In September, upon joining a new school (and thus a new department) I decided to give myself a target: to make sure that departmental meetings were meaningful, insightful and valued. In short, I wanted to ensure that our Geography departmental meetings were more than just a discussion of admin or a list of discussion points that, quite frankly, could have been laid out in an email.
We are lucky enough to have a timetabled departmental meeting every two weeks and this makes a huge difference. There is an hour set aside for us to work together, reflect as a team and have some genuine discussion that isn’t possible in our busy teaching days. Whilst this isn’t possible in all departments, this blog details four ideas on how to ensure that any meeting you do have, however regular or long, is one of value.
1. Using exam board resources
In a recent departmental meeting, we watched a recorded feedback session about the 2018 exams from our exam board. This session discussed in detail the common areas of success and pitfalls for students. Whilst we could have read the examiners’ report independently, it was fantastic to sit together and discuss what we are doing in our lessons to ensure we’ve learnt from last year’s exams. We answered the questions together, critiqued model answers and most importantly, learnt a lot from each other’s knowledge.
2. Educational blogs
With a huge variety of educational blogs being posted each week, I’m never short of pieces to discuss with the department! My usual approach is to pick a blog post or article that coincides with our current departmental focus and give it out to the team to read in advance. One recent example was a blog post on feedback and improving students’ work by the fantastic Mark Enser. Once again, it was the opportunity to hear the varying opinions of colleagues and critically reflect on our approach as a department that added huge value to our meeting.
3. TED Talks
Another approach that I’ve loved employing this year is to share a particularly interesting, relevant or thought-provoking TED Talk with the team and to discuss our responses. More often than not, we watch the TED Talk ahead of the meeting- to make sure we have plenty of time to discuss. Before teaching Development to our Year 8 Geographers for example, we watched the TED Talk given by Chimamanda Ngozi Adichie titled ‘The danger of a single story’. This thought-provoking speech warns about the danger of critical misunderstanding if we teach only ‘a single story’ or a single narrative about a country or group of people. As a result, we reflected on our forthcoming lessons and what would need to change to ensure we were not failing victim to ‘single storyism’.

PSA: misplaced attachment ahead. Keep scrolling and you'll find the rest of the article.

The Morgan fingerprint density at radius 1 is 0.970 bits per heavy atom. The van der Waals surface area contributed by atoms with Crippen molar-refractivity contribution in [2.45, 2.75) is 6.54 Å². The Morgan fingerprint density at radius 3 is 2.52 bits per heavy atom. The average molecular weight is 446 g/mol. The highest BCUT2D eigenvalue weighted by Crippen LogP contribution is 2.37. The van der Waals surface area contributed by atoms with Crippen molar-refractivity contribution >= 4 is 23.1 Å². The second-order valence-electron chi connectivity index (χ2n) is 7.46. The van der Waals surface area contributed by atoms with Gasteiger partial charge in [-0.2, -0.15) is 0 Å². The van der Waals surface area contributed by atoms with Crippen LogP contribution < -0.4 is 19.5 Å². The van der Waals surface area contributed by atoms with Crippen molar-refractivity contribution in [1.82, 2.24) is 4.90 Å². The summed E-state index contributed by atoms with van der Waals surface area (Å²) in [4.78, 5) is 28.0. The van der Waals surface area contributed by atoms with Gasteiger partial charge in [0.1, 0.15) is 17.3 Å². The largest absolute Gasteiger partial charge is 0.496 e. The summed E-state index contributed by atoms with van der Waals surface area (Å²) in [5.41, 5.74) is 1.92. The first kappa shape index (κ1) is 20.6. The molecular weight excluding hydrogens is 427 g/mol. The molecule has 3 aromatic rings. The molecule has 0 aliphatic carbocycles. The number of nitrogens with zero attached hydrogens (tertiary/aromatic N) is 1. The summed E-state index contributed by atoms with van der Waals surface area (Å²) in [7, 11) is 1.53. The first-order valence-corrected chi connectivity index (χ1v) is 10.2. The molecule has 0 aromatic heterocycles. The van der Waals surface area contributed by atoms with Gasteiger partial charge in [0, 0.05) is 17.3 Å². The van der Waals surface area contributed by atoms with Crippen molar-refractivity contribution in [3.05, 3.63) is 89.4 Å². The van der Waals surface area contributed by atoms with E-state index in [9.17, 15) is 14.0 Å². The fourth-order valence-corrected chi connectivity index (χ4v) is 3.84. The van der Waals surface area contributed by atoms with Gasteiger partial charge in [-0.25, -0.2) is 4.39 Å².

4. Test-running teaching ideas
The final idea for a departmental meeting is to, as a team, become the students and trial a teaching idea that you plan to use in lessons. Earlier in the year, I knew that I wanted to achieve two things in our meeting: firstly, I wanted to introduce the two NQTs to the idea of using inference and source analysis in lessons and secondly, I wanted to analyse our Year 11 mock results. So, an idea was born to kill two birds with one stone! We analysed the mock results through an inference grid that we were going to use in a forthcoming Year 9 lesson. The result? A series of clear tasks (as per the worksheet) that each of us had to do in order to analyse the mock results AND an informed discussion about how the activity could work with our students. Importantly, all this was well-informed because we’d just done it ourselves.
If you have any other ideas of how to use departmental meetings productively, I’d love to hear them below!